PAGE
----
Moskos (law, police science, and criminal justice administration, John Jay College of Criminal Justice and City U. of New York) offers a creative critique of the current criminal justice system. Whether or not he actually believes that flogging is the most appropriate alternative, the author presents details regarding recommended implementation in an attempt to open up discussion of alternatives to imprisonment. Annotation ©2011 Book News, Inc. , Portland, OR (booknews. com)
#1 New York Times BestsellerFood. There's plenty of it around, and we all love to eat it. So why should anyone need to defend it?Because in the so-called Western diet, food has been replaced by nutrients, and common sense by confusion--most of what we're consuming today is longer the product of nature but of food science. The result is what Michael Pollan calls the American Paradox: The more we worry about nutrition, the less healthy we see to become. With In Defense of Food, Pollan proposes a new (and very old) answer to the question of what we should eat that comes down to seven simple but liberating words: "Eat food. Not too much. Mostly plants." Pollan's bracing and eloquent manifesto shows us how we can start making thoughtful food choices that will enrich our lives, enlarge our sense of what it means to be healthy, and bring pleasure back to eating."Michael Pollan [is the] designated repository for the nation's food conscience."-Frank Bruni, The New York Times" A remarkable volume . . . engrossing . . . [Pollan] offers those prescriptions Americans so desperately crave."-The Washington Post"A tough, witty, cogent rebuttal to the proposition that food can be redced to its nutritional components without the loss of something essential... [a] lively, invaluable book."--Janet Maslin, The New York Times"In Defense of Food is written with Pollan's customary bite, ringing clarity and brilliance at connecting the dots."-The Seattle TimesMichael Pollan's newest book Cooked: A Natural History of Transformation--the story of our most trusted food expert's culinary education--was published by The Penguin Press in April 2013.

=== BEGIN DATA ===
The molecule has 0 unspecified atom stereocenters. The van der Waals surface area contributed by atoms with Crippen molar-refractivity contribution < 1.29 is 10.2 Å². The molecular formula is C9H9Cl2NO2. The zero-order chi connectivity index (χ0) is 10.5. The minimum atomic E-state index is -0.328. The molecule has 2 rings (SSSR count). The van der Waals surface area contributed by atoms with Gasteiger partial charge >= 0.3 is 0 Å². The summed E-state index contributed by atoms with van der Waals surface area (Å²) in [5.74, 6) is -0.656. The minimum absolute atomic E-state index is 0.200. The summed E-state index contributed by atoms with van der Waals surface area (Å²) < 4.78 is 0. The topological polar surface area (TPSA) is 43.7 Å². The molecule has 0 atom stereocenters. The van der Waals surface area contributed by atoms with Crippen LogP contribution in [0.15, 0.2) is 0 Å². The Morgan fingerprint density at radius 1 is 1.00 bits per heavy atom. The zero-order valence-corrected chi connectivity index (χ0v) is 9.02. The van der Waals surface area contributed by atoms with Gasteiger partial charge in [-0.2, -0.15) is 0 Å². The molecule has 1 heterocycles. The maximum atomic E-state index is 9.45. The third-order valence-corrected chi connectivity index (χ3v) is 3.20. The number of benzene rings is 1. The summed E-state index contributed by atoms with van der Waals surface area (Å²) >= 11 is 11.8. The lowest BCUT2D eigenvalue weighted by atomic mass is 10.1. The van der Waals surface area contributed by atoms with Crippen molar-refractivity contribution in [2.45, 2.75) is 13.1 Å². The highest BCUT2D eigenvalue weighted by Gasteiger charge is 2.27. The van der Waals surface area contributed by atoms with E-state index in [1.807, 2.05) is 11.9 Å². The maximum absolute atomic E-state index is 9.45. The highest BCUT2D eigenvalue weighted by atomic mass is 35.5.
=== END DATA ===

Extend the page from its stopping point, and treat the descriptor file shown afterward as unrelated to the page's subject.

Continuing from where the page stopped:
What to eat, what not to eat, and how to think about health: a manifesto for our times "Eat food. Not too much. Mostly plants. " These simple words go to the heart of Michael Pollan's In Defense of Food, the well-considered answers he provides to the questions posed in the bestselling The Omnivore's Dilemma. Humans used to know how to eat well, Pollan argues. But the balanced dietary lessons that were once passed down through generations have been confused, complicated, and distorted by food industry marketers, nutritional scientists, and journalists-all of whom have much to gain from our dietary confusion. As a result, we face today a complex culinary landscape dense with bad advice and foods that are not "real. " These "edible foodlike substances" are often packaged with labels bearing health claims that are typically false or misleading. Indeed, real food is fast disappearing from the marketplace, to be replaced by "nutrients," and plain old eating by an obsession with nutrition that is, paradoxically, ruining our health, not to mention our meals. Michael Pollan's sensible and decidedly counterintuitive advice is: "Don't eat anything that your great-great grandmother would not recognize as food. " Writing In Defense of Food, and affirming the joy of eating, Pollan suggests that if we would pay more for better, well-grown food, but buy less of it, we'll benefit ourselves, our communities, and the environment at large. Taking a clear-eyed look at what science does and does not know about the links between diet and health, he proposes a new way to think about the question of what to eat that is informed by ecology and tradition rather than by the prevailing nutrient-by-nutrient approach. In Defense of Food reminds us that, despite the daunting dietary landscape Americans confront in the modern supermarket, the solutions to the current omnivore's dilemma can be found all around us. In looking toward traditional diets the world over, as well as the foods our families-and regions-historically enjoyed, we can recover a more balanced, reasonable, and pleasurable approach to food. Michael Pollan's bracing and eloquent manifesto shows us how we might start making thoughtful food choices that will enrich our lives and enlarge our sense of what it means to be healthy. .